Laying out Web Content

If you were to place the world’s 100 biggest-selling English-language newspapers in a row, you would find no more than two or three different layout styles for the front page. There are only so many ways to properly lay out content, whether in a newspaper or on the web, but there are two, sometimes conflicting, objectives to follow.

The primary objective is to provide the most readable environment for the content possible. The next objective is to present the content with style, so that it is pleasing to the eye, and, thus, the reader will enjoy reading it.

When you use a word processor or an email package, what color is the text, and what color is the background? In the vast majority of cases, the text is black, and the background is white as should be content on a web site, particularly when you’re asking the reader to read a lot of text.

There are a number of simple rules in relation to laying out content on the web. Breaking them is not really the sign of an artist, but rather of an amateur. Remember, classic novels are not classics because every second page has a different color and font but because of the power of the words.

Before long, a few standard layouts for content will become the norm on the web. The quality of the content itself is what will differentiate one web site from another.

Here are some rules for laying out web content:

  1. Never underline body text, as a reader will think it’s a link.

  2. Avoid using bold within the body of the text for the same reason.
  3. Avoid using italics because it is difficult to read on a screen.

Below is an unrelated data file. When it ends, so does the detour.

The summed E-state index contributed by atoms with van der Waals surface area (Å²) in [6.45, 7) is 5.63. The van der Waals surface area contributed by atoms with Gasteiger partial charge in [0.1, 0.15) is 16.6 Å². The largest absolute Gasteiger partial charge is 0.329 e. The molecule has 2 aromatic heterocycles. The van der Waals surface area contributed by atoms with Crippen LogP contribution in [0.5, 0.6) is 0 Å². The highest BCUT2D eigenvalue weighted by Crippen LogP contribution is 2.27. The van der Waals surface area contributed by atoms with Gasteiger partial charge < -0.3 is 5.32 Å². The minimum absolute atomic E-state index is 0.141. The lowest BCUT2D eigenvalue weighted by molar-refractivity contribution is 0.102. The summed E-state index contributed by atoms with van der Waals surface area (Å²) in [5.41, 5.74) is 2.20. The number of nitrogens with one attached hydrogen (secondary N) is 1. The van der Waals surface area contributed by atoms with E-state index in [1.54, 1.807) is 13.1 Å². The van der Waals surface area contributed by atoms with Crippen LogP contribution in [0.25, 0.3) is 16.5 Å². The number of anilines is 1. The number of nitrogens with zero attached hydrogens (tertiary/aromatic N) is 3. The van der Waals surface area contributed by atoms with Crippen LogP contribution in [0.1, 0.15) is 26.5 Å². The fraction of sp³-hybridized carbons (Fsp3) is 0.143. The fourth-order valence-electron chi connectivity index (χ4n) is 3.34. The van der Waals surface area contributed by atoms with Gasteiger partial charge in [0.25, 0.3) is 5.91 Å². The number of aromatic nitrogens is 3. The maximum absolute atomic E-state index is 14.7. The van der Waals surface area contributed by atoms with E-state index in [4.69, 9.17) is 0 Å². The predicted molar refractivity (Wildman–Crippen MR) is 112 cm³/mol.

4. With copy that is more than a couple of paragraphs long, use a 10-point font, as anything less will make the text difficult to read.
  5. The font style that works best on the web is sans serif; it looks sharper on the screen and is therefore easier to read.
  6. If you’re laying out a document summary on a home page, make the heading of the summary a link, which the reader will expect.
  7. If the body text is in a 10-point font, then the heading should be 14 point.
  8. If there is an image as part of a document summary, then the image should also link to the document.
  9. On a home page, you may go down to 8 point for the body text as this will allow for more text on the page. In this case, the heading size should be 10 point.
  10. When presenting an article or other document, the number of words per line of text should average between 9 and 12 in the central column. (The longer a line of text is, the more difficult it is for the eye to follow down to the next line.)
  11. If the document is longer than 10 paragraphs, a table of contents should be placed below the heading. The table should be generated from subheadings found in the main body of the document.

Reading on a screen is still more difficult than reading on paper. Flashy design may look well on the surface; however, when your readers get down to the job of reading on such a site, they will not thank you for it.

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